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Cuffe, Paul, Sr. (1759-1817)

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Paul Cuffe is best known for his work in assisting free blacks who wanted to emigrate to Sierra Leone.  Cuffe was born free on Cuttyhunk Island, Massachusetts (near New Bedford) sometime around 1759. The exact date of his birth is unknown. He was the youngest of ten children. His father, Kofi (also known as Cuffe Slocum), was from the Ashanti Empire in West Africa. Kofi was captured, enslaved and brought to New England at the age of 10. Paul's mother, Ruth Moses, was Native American. Kofi, a skilled tradesman who was able to earn his freedom, died when Paul Cuffe was a teenager. The younger Cuffe refused to use the name Slocum, which his father had been given by his owner, and instead took his father's first name.

Cuffe became politically active in his early 20s.  In 1780, against the backdrop of the American Revolution, Cuffe led a group of free blacks to petition the Massachusetts government either to give African Americans and Native Americans voting rights or cease taxing them. Although the petition failed to sway the Massachusetts General Court (legislature) the campaign helped pave the way for creation of a new Constitution in 1783 which granted equality to all Massachusetts citizens.

Cuffe, who married at the age of 25, was a devout and evangelical Quaker who early on developed a reputation as a philanthropist. He donated the funds to create a school in his hometown of Westport, Massachusetts, and was supportive of other educational endeavors.   A staunch opponent of slavery and the slave trade, he united with other emancipated African Americans in the Northern states in their abolitionist campaigns, using his Quaker connections with sympathetic co-religionists to support his efforts.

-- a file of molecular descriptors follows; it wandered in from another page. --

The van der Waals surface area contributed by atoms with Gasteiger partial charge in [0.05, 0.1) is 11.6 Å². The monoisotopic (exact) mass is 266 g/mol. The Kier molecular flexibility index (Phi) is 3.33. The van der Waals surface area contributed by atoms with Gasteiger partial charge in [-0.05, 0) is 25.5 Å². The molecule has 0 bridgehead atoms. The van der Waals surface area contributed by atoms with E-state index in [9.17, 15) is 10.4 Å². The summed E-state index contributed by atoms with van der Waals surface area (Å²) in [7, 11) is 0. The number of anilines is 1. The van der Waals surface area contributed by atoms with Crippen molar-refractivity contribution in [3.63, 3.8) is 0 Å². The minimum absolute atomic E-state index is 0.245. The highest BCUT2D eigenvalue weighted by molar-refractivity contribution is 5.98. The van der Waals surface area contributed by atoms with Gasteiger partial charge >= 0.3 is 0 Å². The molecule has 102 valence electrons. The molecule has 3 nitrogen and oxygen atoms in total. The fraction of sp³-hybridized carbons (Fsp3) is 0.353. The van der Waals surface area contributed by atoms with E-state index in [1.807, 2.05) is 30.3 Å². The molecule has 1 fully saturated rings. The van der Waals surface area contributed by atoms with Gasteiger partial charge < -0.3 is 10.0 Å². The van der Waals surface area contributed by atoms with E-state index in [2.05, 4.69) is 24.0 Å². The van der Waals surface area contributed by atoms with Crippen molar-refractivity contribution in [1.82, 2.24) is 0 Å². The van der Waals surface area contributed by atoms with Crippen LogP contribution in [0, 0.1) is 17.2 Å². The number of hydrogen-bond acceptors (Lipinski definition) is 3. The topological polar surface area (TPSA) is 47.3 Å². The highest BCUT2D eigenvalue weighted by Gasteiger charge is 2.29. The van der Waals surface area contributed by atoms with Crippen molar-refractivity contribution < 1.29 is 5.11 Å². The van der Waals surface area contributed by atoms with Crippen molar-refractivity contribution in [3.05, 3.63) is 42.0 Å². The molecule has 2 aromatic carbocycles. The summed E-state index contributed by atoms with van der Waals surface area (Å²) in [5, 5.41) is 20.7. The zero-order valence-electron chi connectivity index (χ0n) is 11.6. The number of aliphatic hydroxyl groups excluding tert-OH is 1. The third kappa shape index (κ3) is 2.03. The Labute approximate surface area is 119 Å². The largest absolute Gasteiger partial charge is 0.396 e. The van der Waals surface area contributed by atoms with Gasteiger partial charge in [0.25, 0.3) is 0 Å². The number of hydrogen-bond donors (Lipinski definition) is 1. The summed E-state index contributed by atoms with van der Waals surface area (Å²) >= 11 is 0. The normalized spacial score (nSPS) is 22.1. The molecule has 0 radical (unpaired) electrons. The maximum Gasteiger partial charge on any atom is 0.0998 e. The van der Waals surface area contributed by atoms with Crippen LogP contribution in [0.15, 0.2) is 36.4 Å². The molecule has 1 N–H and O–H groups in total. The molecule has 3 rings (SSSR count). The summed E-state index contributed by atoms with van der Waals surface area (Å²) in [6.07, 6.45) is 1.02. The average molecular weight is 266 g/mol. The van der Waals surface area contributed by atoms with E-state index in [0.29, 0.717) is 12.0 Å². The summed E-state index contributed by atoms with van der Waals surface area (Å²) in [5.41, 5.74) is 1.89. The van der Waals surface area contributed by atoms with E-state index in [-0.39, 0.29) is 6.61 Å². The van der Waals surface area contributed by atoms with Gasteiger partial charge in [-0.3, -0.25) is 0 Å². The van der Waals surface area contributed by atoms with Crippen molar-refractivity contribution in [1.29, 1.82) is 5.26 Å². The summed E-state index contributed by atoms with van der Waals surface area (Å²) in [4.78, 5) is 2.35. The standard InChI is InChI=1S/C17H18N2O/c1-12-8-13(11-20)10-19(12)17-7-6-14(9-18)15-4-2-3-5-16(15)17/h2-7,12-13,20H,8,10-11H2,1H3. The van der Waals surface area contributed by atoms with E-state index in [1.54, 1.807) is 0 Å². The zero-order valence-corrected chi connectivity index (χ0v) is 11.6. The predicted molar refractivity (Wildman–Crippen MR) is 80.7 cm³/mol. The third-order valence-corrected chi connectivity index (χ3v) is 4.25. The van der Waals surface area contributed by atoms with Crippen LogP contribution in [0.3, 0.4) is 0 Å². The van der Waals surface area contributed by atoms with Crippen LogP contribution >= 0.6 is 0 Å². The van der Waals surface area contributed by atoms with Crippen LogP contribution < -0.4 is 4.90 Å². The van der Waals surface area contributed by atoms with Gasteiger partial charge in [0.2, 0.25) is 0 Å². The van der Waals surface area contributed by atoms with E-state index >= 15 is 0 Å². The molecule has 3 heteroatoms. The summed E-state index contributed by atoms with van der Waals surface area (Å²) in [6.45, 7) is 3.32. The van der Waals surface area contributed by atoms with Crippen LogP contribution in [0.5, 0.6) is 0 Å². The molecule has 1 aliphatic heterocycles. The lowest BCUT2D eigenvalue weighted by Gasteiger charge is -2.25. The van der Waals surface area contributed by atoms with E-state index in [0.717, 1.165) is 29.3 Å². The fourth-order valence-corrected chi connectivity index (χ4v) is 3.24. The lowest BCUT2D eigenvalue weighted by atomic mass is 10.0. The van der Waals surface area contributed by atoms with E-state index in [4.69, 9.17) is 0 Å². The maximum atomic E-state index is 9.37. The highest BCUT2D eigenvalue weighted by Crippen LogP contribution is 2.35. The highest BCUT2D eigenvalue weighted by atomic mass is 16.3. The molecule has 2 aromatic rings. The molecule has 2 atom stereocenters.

Cuffe, first a whaling ship captain, eventually became a ship owner, operating a number of vessels which sailed between ports along the coast of Massachusetts.  By 1811 he was reputedly the wealthiest African American in the United States and the largest employer of free African Americans.  Despite his commercial success, Cuffe became increasingly disillusioned with the racial status of African Americans, and believed the creation of an independent African nation led by returnees from the United States offered the best prospects for free blacks and for African modernization.   

Inspired by British abolitionists who had established Sierra Leone, Cuffe began to recruit blacks to emigrate to the fledgling colony.  On January 2, 1811, he launched his first expedition to Sierra Leone, sailing with an all-African American crew to Freetown.  While there Cuffe helped to establish “The Friendly Society of Sierra Leone,” a trading organization run by African Americans who had returned to West Africa. Cuffe and others hoped the success of this enterprise would generate a mass emigration of free blacks to West Africa who, once there, would evangelize the Africans, establish business enterprises, and work to abolish slavery.

In 1815 Cuffe led 38 African American colonists to Sierra Leone.  The colonists established new homes and integrated into the small community of former English residents and refugees from Nova Scotia.  Cuffe hoped to organize larger groups of black emigrants.  Cuffe’s efforts, however, were soon eclipsed by the larger and much better funded American Colonization Society, founded in 1816, which promoted a similar scheme that eventually created the colony of Liberia.  As white and black Americans debated the merits of the ACS’s mass emigration program, Cuffe’s earlier efforts were soon eclipsed.  Paul Cuffe died on September 9, 1817.   

Sources:
Sheldon H. Harris, Paul Cuffe, Black America and the African Return (New York: Simon & Schuster, 1972).

Contributor:

East Tennessee State University

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